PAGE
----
- America’s 25 wealthiest people got $401 billion richer from 2014 to 2018, according to Forbes.
- ProPublica reported the income taxes they paid amounted to just 3.4% of that new net worth.
- One way the ultra-rich avoid taxes: borrowing money at low-interest rates, according to ProPublica.
- See more stories on Insider’s business page.
ProPublica reported Tuesday it had obtained a massive trove of IRS documents, revealing that America’s wealthiest individuals have avoided paying billions of dollars in taxes for years, resulting in income tax bills that amount to a fraction of their net worth.
One of the key strategies employed by the ultrawealthy to keep their tax bills low: borrowing money.
Many Americans borrow money only when they have to for large purchases like college tuition or a house, as interest can quickly add up, especially if they’re not able to pay back the loan right away.
But according to ProPublica and independent experts, America’s billionaires have often financed their lavish lifestyles by using their vast fortunes as collateral for loans, which can come with single-digit interest rates.
Borrowing money allows the ultrawealthy to earn minuscule salaries, avoiding the 37% federal tax on top incomes, as well as avoid selling stock to free up cash, bypassing the 20% top capital gains tax rate. Since loans aren’t considered taxable income, the wealthy need only pay back the principal and interest, rather than the higher taxes that would accompany multimillion-dollar incomes and investments.
America’s 25 wealthiest individuals saw their net worth grow by $401 billion from 2014 to 2018, according to Forbes. But they paid a total of $13.6 billion in federal income taxes in that same period, amounting to 3.4% of that newly acquired wealth, ProPublica found.
By contrast, a middle-class American in their 40s who had amassed a “typical amount of wealth for people their age,” saw their net worth grow by $65,000 from 2014 to 2018, but paid $62,000 in income taxes, or 95% of that new wealth, according to ProPublica.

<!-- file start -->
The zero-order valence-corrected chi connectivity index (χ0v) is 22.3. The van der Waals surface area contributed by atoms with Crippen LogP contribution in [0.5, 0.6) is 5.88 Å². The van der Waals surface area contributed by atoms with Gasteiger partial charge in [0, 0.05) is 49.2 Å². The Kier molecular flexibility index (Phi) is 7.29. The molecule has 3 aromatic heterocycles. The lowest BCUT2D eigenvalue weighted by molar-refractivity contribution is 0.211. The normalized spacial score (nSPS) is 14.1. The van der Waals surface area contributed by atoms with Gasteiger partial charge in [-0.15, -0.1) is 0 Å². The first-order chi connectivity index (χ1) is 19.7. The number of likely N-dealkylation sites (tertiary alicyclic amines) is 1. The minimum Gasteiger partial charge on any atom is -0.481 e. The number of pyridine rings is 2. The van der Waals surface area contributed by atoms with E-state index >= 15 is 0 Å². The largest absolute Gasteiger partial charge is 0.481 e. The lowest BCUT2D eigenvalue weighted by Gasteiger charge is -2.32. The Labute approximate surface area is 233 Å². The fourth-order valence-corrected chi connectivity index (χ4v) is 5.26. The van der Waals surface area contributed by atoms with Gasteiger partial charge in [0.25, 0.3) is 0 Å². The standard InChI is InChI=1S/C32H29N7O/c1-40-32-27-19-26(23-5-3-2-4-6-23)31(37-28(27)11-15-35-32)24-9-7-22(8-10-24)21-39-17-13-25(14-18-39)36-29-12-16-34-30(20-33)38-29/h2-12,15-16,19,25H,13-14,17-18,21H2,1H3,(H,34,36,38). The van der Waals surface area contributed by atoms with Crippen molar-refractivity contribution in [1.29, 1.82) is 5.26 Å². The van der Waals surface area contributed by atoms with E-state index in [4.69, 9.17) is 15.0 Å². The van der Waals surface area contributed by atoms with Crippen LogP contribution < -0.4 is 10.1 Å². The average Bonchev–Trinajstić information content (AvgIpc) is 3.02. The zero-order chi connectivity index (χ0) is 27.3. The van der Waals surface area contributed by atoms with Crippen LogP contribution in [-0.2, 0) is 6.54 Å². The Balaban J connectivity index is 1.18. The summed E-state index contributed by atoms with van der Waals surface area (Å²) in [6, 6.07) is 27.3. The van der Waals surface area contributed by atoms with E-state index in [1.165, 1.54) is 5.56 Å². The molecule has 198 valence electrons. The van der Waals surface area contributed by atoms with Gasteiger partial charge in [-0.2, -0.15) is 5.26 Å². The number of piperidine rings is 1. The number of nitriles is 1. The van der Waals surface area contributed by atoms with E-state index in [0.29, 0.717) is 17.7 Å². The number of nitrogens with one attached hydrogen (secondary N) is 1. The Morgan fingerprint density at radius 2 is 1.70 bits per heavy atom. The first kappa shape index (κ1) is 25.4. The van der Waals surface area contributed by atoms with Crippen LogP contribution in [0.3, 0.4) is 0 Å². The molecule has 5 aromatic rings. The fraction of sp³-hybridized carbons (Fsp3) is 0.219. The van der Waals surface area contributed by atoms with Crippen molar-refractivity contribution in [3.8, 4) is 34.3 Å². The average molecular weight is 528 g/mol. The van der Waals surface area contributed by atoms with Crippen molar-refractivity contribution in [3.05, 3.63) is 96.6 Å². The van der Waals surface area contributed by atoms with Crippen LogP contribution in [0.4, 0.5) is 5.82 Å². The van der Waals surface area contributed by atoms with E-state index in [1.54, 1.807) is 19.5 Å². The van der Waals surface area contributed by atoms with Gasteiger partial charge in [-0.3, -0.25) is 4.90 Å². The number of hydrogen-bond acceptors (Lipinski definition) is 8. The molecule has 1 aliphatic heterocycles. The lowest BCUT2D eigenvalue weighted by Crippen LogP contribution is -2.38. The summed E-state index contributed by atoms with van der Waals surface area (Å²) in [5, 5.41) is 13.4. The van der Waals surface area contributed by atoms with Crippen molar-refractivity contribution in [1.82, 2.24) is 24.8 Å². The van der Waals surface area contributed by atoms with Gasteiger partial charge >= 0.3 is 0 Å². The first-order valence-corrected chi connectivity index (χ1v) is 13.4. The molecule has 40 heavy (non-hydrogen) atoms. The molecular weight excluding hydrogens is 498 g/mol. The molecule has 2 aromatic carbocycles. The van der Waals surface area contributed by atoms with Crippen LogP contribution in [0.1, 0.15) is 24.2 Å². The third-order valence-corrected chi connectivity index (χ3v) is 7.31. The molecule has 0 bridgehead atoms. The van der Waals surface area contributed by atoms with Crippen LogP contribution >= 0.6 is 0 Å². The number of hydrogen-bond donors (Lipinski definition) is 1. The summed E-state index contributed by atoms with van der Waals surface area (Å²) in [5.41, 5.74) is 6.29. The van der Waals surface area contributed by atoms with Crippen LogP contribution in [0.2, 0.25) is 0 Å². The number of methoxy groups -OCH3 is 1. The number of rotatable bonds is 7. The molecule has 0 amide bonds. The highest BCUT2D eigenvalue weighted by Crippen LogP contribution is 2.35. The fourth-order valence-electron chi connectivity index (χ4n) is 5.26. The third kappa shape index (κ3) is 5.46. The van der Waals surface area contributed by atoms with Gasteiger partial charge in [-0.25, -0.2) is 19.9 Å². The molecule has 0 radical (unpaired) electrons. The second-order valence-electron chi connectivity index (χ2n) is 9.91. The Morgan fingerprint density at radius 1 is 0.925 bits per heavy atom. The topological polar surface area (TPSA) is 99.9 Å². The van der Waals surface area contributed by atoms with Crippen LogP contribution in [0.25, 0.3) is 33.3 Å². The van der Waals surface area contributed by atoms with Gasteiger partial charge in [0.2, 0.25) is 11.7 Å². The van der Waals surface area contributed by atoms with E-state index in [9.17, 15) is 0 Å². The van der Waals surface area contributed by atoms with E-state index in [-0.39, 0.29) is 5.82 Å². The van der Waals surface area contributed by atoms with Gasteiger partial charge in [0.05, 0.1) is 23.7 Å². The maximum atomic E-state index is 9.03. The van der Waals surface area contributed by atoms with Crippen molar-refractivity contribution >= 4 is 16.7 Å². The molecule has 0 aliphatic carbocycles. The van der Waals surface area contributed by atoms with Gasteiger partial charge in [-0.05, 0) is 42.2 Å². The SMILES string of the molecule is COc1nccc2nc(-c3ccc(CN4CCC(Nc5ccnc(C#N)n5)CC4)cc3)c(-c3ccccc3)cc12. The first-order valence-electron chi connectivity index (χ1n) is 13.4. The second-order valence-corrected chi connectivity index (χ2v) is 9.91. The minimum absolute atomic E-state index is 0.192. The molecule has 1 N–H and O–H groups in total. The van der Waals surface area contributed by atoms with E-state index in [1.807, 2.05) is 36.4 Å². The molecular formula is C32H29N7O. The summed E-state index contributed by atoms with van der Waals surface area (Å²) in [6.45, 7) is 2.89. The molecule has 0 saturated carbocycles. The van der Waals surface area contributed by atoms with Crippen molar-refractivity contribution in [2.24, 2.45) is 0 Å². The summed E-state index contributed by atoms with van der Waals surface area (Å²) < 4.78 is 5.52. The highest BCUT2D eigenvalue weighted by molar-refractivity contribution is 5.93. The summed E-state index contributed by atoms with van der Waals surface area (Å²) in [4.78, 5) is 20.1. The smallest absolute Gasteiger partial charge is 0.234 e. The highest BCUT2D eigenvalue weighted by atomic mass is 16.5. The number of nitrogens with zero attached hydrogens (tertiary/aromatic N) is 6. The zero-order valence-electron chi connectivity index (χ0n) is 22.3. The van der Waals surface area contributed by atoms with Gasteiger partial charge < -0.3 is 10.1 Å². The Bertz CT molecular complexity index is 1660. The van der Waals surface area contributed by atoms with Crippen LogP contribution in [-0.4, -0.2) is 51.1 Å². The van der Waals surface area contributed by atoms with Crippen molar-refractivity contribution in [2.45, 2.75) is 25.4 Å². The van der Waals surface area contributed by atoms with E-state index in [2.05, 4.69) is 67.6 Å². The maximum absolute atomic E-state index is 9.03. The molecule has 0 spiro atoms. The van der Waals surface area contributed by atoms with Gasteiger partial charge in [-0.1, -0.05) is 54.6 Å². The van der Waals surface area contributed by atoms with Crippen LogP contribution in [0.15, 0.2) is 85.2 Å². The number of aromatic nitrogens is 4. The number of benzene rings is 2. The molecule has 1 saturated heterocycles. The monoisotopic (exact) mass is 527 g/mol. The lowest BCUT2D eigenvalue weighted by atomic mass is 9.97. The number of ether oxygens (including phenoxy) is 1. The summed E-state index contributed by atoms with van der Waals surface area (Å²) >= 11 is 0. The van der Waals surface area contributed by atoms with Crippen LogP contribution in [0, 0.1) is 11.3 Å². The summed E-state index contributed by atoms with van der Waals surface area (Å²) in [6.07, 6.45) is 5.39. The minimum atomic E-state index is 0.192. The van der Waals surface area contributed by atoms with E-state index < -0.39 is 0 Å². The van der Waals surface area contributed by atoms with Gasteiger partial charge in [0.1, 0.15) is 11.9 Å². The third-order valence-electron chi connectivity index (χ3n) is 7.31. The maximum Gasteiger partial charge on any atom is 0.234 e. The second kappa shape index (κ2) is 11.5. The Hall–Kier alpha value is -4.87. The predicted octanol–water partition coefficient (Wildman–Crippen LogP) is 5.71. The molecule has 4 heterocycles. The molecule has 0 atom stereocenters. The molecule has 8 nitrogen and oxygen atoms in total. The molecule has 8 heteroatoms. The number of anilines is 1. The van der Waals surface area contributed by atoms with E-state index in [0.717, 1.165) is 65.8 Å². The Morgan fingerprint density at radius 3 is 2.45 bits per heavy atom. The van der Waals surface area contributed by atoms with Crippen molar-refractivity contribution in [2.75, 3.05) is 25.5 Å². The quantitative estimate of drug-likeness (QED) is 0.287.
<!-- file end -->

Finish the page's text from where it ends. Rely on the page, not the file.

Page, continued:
The US does not directly tax individuals’ total wealth, unlike some European countries. Nor does it tax stock holdings until they are sold. And billionaires tend to have a lot of their net worth wrapped up in stocks.
However, ProPublica’s analysis revealed in new detail how America’s tax code allows the ultrawealthy to take advantage of a litany of tax loopholes and wealth-management strategies to increase their wealth without also increasing their tax bills substantially.
To illustrate the gap between wealth and taxes paid by the ultrawealthy, ProPublica created what it called a “true tax rate.” ProPublica defined this as the total federal income tax a person paid, in this case from 2014 to 2018, compared to how much new wealth they acquired in that same time period.
ProPublica did not publish its source data or disclose how it obtained IRS data.
According to ProPublica, the top 25 wealthiest Americans paid a “true tax rate” of 3.4% – a result of tax avoidance strategies that are out of reach for most Americans.
Borrowing, it turns out, is one of those strategies.
In 2014, for example, Oracle cofounder Larry Ellison disclosed he had used 250 million of his Oracle shares as collateral to secure a $9.7 billion personal line of credit.
Elon Musk has similarly put up a massive amount of his equity in Tesla and SpaceX as collateral for loans, rather than sell those shares and pay 20% in capital gains tax to free up the money. From 2014 to 2018, Musk paid $455 million in taxes on a reported income of $1.52 billion, resulting in an effective tax rate of 29.9%. But his wealth grew by $13.9 billion during that time, meaning his “true tax rate,” according to ProPublica’s methodology, was just 3.27%.
Musk replied to ProPublica’s request for comment with: “?”
Investor Carl Icahn also took advantage of borrowing money, paying $0 in federal income taxes despite reporting an adjusted gross income of $544 million, as he had an outstanding loan with Bank of America worth $1.2 billion, ProPublica reported.
“I didn’t make money because, unfortunately for me, my interest was higher than my whole adjusted income,” Icahn told ProPublica, adding that while he does borrow a lot of money, it’s “not at all” meant to lower his tax bill, but rather that he borrows “to win. I enjoy the competition. I enjoy winning.”
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